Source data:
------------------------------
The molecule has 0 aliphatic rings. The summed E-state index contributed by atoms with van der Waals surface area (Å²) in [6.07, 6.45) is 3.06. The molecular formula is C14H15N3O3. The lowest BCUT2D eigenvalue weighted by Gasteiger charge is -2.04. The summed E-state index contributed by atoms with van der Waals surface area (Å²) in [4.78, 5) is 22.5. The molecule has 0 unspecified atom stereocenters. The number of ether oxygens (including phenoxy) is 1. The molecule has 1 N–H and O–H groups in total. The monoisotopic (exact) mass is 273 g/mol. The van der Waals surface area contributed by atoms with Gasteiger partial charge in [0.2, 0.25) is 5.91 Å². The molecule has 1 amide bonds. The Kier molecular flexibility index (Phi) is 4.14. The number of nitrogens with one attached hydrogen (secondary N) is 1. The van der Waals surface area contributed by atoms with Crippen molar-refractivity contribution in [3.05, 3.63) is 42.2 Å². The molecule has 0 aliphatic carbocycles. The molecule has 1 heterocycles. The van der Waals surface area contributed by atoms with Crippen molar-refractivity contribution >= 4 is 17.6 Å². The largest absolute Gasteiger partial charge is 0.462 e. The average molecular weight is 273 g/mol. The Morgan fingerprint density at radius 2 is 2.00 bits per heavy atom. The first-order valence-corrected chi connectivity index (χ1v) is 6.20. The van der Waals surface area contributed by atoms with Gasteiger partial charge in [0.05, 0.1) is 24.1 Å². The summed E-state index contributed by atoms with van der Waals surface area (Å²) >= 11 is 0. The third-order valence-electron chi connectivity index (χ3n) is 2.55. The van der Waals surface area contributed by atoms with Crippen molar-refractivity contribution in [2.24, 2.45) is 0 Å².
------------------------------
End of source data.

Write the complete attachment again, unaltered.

The molecule has 0 aliphatic rings. The summed E-state index contributed by atoms with van der Waals surface area (Å²) in [6.07, 6.45) is 3.06. The molecular formula is C14H15N3O3. The lowest BCUT2D eigenvalue weighted by Gasteiger charge is -2.04. The summed E-state index contributed by atoms with van der Waals surface area (Å²) in [4.78, 5) is 22.5. The molecule has 0 unspecified atom stereocenters. The number of ether oxygens (including phenoxy) is 1. The molecule has 1 N–H and O–H groups in total. The monoisotopic (exact) mass is 273 g/mol. The van der Waals surface area contributed by atoms with Gasteiger partial charge in [0.2, 0.25) is 5.91 Å². The molecule has 1 amide bonds. The Kier molecular flexibility index (Phi) is 4.14. The number of nitrogens with one attached hydrogen (secondary N) is 1. The van der Waals surface area contributed by atoms with Crippen molar-refractivity contribution in [3.05, 3.63) is 42.2 Å². The molecule has 0 aliphatic carbocycles. The molecule has 1 heterocycles. The van der Waals surface area contributed by atoms with Crippen molar-refractivity contribution >= 4 is 17.6 Å². The largest absolute Gasteiger partial charge is 0.462 e. The average molecular weight is 273 g/mol. The Morgan fingerprint density at radius 2 is 2.00 bits per heavy atom. The first-order valence-corrected chi connectivity index (χ1v) is 6.20. The van der Waals surface area contributed by atoms with Gasteiger partial charge in [0.05, 0.1) is 24.1 Å². The summed E-state index contributed by atoms with van der Waals surface area (Å²) >= 11 is 0. The third-order valence-electron chi connectivity index (χ3n) is 2.55. The van der Waals surface area contributed by atoms with Crippen molar-refractivity contribution in [2.24, 2.45) is 0 Å².